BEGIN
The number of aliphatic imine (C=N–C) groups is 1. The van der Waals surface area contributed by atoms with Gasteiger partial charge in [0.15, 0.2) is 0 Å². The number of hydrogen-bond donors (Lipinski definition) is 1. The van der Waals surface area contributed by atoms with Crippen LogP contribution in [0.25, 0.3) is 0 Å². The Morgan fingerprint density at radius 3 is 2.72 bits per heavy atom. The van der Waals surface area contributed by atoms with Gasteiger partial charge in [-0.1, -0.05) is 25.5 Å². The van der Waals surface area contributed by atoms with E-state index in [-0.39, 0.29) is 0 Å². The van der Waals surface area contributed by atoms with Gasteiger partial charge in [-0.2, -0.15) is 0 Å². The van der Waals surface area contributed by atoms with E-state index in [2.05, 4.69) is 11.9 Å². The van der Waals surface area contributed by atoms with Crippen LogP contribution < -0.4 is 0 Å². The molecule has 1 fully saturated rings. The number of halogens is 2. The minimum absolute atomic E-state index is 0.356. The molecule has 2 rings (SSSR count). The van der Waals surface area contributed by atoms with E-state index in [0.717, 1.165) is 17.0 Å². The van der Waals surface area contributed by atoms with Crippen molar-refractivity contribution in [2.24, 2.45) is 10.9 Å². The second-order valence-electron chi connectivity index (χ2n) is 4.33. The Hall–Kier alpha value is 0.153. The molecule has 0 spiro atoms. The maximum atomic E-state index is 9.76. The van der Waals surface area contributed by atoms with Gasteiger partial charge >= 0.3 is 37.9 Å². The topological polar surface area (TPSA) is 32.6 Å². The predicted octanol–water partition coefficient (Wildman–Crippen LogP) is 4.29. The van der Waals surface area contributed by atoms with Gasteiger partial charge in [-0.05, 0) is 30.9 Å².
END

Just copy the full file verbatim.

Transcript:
The number of aliphatic imine (C=N–C) groups is 1. The van der Waals surface area contributed by atoms with Gasteiger partial charge in [0.15, 0.2) is 0 Å². The number of hydrogen-bond donors (Lipinski definition) is 1. The van der Waals surface area contributed by atoms with Crippen LogP contribution in [0.25, 0.3) is 0 Å². The Morgan fingerprint density at radius 3 is 2.72 bits per heavy atom. The van der Waals surface area contributed by atoms with Gasteiger partial charge in [-0.1, -0.05) is 25.5 Å². The van der Waals surface area contributed by atoms with E-state index in [-0.39, 0.29) is 0 Å². The van der Waals surface area contributed by atoms with Gasteiger partial charge in [-0.2, -0.15) is 0 Å². The van der Waals surface area contributed by atoms with E-state index in [2.05, 4.69) is 11.9 Å². The van der Waals surface area contributed by atoms with Crippen LogP contribution < -0.4 is 0 Å². The molecule has 1 fully saturated rings. The number of halogens is 2. The minimum absolute atomic E-state index is 0.356. The molecule has 2 rings (SSSR count). The van der Waals surface area contributed by atoms with E-state index in [0.717, 1.165) is 17.0 Å². The van der Waals surface area contributed by atoms with Crippen molar-refractivity contribution in [2.24, 2.45) is 10.9 Å². The second-order valence-electron chi connectivity index (χ2n) is 4.33. The Hall–Kier alpha value is 0.153. The molecule has 0 spiro atoms. The maximum atomic E-state index is 9.76. The van der Waals surface area contributed by atoms with Gasteiger partial charge >= 0.3 is 37.9 Å². The topological polar surface area (TPSA) is 32.6 Å². The predicted octanol–water partition coefficient (Wildman–Crippen LogP) is 4.29. The van der Waals surface area contributed by atoms with Gasteiger partial charge in [-0.05, 0) is 30.9 Å².